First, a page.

How Am I Doing?
I posted my first video on Jan 12, 2020 on creating and using a Swift Package with Swift Package Manager. The feedback I was positive and encouraging but not many viewers. Still, I hung in there. By May, I had reached 500 subscribers. By July I hit 1000 and by November I was at 2000 subscribers. I am averaging somewhere between 200 - 250 new subscribers a month now. Today, as I write this blog I have reached the YouTube threshold of a minimum 4000 watch hours over a 12 month period that entitles me to add ads to my videos. I am still undecided here in that regard. It would be nice to make some revenue after all, but I don't believe I have the numbers to really make anything worthwhile.
I am aways surprised by what content gets the most feedback. Some topics I am really excited about turn out to be not very interesting to others. One video though that really took off was one where I took a concept that I saw Paul Hudson do on his HWS+ feed that converts an SVG to a UIBezier Path in SwiftUI and animates it. I extended that thought in a video. Another time, Mark Moeykens mentioned my name and channel in one of his videos and that resulted in a number of new subscribers. Now it is mostly word of mouth and the fact that I now have over 70 videos in the channel and that they are more discoverable in a Google search.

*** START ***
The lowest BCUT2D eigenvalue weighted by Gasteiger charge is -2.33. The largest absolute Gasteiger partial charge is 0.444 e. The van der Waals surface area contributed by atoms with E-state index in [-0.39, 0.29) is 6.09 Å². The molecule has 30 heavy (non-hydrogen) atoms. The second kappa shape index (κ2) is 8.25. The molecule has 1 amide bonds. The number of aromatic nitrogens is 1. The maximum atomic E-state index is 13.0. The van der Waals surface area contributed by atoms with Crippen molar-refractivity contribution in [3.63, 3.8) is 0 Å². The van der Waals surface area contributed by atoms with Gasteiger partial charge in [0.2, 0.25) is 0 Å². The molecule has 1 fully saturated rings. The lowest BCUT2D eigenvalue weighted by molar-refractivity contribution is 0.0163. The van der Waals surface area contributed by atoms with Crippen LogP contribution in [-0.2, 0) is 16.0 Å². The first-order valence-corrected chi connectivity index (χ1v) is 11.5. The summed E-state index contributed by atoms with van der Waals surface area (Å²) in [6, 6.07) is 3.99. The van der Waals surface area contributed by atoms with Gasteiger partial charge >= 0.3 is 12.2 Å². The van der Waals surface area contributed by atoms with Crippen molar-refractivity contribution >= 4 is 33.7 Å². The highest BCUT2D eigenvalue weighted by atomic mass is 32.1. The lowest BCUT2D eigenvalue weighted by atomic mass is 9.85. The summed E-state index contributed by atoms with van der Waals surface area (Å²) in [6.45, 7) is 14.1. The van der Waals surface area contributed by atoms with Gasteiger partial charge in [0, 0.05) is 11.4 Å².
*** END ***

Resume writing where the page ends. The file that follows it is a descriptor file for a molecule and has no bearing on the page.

I once put out a survey asking what kind of videos people wanted to see based on my categories of Fundamentals, Techniques and software development tools. The lowest was for videos on software development tools, yet by far the two most viewed videos I have the ones about Raidrop.io and Typora. I guess I appeal to more than one segment of the YouTube population.
Anyway, that is where I am today. Can I call myself a YouTuber? I think probably yes, but I am still looking to increase my viewing audience as I believe that there are many people who would benefit from what I have to offer. You can find my channel at https://youTube.com/StewartLynch and feel free to reach out to me on Twitter @StewartLynch. You can also visit my web site at https://www.createchsol.com to find out about my apps and other things about me. I would love to hear from you and get your feedback on how I am doing.